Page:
....but the world goes 'round
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The #19
Posted: 5/13/15 at 12:54pm

@Patrick-you are mangling the law. The fact that the email was anonymous/fake is irrelevant. There is no difference in what one can do based on the unquestionably embarrassing creation of a fake persona. The case is about 3 things: breach of contract, defamation and tortious interference. Truth is only a defense to the second one, and if what he said is true, it does not matter that the vehicle through which he said it is false. Other issues are involved in the other two causes of action. For the contract claim, the main issues are what the promises were in it, whether there was a breach and whether what he did was not enforceable as a matter of public policy. For the tort claim, some of the same questions apply.


@g.d.e.l.g.i.-your excusing of what is alleged to have happened on the ground that everyone does it is really icky.

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The #20
Posted: 5/13/15 at 12:59pm

I don't know the show, and I don't know the people involved, but from my very outsider perspective, there's something charming and admirable about the refusal to give up the ghost on this show (pun intended). If after all this, they manage to get it to the stage, I will have to show up to give it a shot.

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The #21
Posted: 5/13/15 at 1:05pm

Being persistent and being stubborn or defiant are different things entirely. One is admirable, the other is pathetic and dangerous. 

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The #22
Posted: 5/13/15 at 1:14pm

If it happens...hopefully not with Karen Mason as Mrs. Danvers as she is all wrong for the part. Would luv to see Donna Murphy as Mrs. D but likely not.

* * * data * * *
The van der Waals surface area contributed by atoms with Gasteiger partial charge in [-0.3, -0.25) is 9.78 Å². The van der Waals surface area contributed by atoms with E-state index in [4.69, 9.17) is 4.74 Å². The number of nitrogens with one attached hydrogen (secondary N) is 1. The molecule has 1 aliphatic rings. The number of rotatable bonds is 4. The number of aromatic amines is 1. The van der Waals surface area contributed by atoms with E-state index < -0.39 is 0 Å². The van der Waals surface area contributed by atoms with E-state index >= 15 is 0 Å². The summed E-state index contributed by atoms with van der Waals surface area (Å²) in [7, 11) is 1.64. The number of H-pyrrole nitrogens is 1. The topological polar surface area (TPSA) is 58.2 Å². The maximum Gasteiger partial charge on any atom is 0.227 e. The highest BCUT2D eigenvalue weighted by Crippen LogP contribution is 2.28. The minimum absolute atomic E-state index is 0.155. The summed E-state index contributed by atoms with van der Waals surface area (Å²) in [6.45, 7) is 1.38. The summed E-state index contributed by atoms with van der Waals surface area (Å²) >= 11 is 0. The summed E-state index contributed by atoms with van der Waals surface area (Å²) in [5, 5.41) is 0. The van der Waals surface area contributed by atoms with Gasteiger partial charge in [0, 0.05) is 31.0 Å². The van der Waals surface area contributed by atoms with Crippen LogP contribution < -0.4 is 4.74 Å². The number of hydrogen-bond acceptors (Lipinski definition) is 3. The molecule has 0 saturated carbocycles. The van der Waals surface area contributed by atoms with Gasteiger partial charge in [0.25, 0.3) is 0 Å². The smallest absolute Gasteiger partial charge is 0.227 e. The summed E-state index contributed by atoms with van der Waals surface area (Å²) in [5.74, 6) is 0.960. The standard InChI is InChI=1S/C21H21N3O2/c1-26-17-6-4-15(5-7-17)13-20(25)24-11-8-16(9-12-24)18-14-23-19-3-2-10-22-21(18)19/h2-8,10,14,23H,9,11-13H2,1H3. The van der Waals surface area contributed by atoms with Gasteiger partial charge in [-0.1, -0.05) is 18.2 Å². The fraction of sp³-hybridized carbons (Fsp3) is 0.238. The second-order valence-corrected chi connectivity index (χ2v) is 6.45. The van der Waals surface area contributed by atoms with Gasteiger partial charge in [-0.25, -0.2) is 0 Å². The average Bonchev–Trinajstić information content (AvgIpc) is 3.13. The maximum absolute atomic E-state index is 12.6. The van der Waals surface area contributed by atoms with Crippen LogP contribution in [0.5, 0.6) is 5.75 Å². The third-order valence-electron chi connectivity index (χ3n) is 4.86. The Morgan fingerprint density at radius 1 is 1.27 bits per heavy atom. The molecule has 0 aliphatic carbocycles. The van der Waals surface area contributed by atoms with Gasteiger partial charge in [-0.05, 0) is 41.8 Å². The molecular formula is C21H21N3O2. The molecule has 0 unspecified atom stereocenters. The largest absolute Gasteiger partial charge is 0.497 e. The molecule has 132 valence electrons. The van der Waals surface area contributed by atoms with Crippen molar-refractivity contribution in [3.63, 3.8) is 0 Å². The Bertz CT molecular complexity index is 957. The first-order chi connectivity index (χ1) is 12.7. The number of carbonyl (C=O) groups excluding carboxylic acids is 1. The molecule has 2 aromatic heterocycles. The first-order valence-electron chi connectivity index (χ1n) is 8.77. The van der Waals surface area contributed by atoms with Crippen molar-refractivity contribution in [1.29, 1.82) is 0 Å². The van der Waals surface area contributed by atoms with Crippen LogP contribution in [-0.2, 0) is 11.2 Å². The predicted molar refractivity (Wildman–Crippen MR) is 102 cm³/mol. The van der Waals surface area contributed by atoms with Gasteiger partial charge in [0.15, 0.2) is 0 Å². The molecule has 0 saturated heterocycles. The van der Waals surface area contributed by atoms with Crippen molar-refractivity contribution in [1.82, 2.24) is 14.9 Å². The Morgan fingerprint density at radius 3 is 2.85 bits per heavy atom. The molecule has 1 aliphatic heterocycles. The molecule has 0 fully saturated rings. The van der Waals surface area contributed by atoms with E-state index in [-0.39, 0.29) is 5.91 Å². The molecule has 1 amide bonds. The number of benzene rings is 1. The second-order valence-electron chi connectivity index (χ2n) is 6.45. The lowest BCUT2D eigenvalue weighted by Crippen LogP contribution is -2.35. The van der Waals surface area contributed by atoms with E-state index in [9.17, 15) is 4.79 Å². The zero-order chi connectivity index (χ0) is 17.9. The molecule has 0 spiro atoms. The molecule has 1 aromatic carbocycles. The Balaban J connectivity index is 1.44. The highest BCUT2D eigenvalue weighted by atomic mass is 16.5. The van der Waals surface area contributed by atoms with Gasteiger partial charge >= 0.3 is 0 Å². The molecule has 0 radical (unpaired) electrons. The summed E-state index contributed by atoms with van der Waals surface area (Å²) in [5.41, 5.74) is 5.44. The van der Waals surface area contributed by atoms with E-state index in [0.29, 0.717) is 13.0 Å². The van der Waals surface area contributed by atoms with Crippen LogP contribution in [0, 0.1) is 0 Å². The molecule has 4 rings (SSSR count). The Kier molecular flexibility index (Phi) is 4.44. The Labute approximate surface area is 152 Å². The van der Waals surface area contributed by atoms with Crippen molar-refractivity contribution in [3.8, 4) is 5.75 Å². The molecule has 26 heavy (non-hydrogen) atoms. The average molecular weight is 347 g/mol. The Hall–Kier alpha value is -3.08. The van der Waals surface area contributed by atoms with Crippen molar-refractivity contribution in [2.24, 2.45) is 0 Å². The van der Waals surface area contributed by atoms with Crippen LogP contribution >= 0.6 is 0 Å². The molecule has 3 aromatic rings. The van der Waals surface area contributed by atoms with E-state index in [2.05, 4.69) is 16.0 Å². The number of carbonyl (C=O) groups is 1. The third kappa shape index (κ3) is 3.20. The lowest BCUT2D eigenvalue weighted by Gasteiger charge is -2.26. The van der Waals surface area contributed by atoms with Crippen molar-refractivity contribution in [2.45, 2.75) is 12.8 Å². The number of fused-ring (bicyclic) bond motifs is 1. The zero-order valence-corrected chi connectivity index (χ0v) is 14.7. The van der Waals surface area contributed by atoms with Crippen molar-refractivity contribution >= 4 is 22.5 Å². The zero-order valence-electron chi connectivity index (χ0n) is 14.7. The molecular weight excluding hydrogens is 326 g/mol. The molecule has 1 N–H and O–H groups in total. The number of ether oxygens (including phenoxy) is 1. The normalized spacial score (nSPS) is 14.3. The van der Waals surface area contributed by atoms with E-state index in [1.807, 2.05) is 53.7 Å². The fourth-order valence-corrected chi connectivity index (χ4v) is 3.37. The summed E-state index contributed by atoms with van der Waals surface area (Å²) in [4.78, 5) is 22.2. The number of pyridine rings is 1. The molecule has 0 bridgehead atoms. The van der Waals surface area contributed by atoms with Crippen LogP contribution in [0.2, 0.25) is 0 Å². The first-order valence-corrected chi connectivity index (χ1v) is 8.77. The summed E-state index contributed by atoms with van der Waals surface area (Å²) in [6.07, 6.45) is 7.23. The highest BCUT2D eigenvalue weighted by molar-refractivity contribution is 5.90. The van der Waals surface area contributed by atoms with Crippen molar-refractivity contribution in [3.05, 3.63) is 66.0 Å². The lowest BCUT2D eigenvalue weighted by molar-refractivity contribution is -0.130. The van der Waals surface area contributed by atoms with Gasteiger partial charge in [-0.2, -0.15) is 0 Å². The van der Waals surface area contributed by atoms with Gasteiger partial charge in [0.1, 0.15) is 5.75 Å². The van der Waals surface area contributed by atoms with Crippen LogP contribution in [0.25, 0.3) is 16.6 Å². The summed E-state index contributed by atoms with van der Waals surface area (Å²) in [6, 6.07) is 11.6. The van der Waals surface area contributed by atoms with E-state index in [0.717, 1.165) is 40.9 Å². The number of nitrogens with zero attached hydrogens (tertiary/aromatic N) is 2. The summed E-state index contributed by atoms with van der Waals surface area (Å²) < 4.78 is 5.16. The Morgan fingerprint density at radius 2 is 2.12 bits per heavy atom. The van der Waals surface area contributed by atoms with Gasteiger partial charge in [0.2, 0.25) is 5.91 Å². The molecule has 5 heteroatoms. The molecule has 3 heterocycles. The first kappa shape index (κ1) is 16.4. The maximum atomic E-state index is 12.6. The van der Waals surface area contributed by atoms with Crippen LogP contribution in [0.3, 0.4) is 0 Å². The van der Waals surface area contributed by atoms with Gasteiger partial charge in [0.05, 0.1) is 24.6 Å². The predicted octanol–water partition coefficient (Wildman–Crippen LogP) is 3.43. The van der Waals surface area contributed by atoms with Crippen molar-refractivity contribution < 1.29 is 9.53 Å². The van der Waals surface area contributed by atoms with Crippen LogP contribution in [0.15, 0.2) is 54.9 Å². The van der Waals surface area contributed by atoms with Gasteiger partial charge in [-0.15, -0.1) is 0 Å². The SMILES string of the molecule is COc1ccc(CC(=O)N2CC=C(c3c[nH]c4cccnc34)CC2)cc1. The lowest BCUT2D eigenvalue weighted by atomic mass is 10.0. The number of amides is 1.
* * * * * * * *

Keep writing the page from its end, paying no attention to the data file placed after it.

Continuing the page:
http://www.rebeccathemusical.com/cast


 

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The #23
Posted: 5/13/15 at 1:14pm

You know Audrey, I really don't think we'll ever see the show on Broadway because I don't think anyone will take a chance on it, but I hope I'm wrong.


As for the cast, the good news is, all of the original leads that were signed on and ready to rehearse are still with the project.


My fingers are crossed, but I'm not optimistic. 

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The #24
Posted: 5/13/15 at 1:32pm

One glaring problem is that almost all the sets/costumes are finished, so assuming the producers can get the money, its coming. If I'm not mistaken, if the show doesn't happen, they will have to pay out the cast (again - those who keep extending), designers, VWB, etc. Its costly for it not to open.


I wonder if Jill Paice (who I think is the absolute perfect actress for the role) will continue with it, given that American in Paris has success. Karen Mason, James Barbour certainly will; I question if Ryan Silverman will. Lisa O'Hare is available now also (the producers liked her in London as an alternate to Sierra Boggess).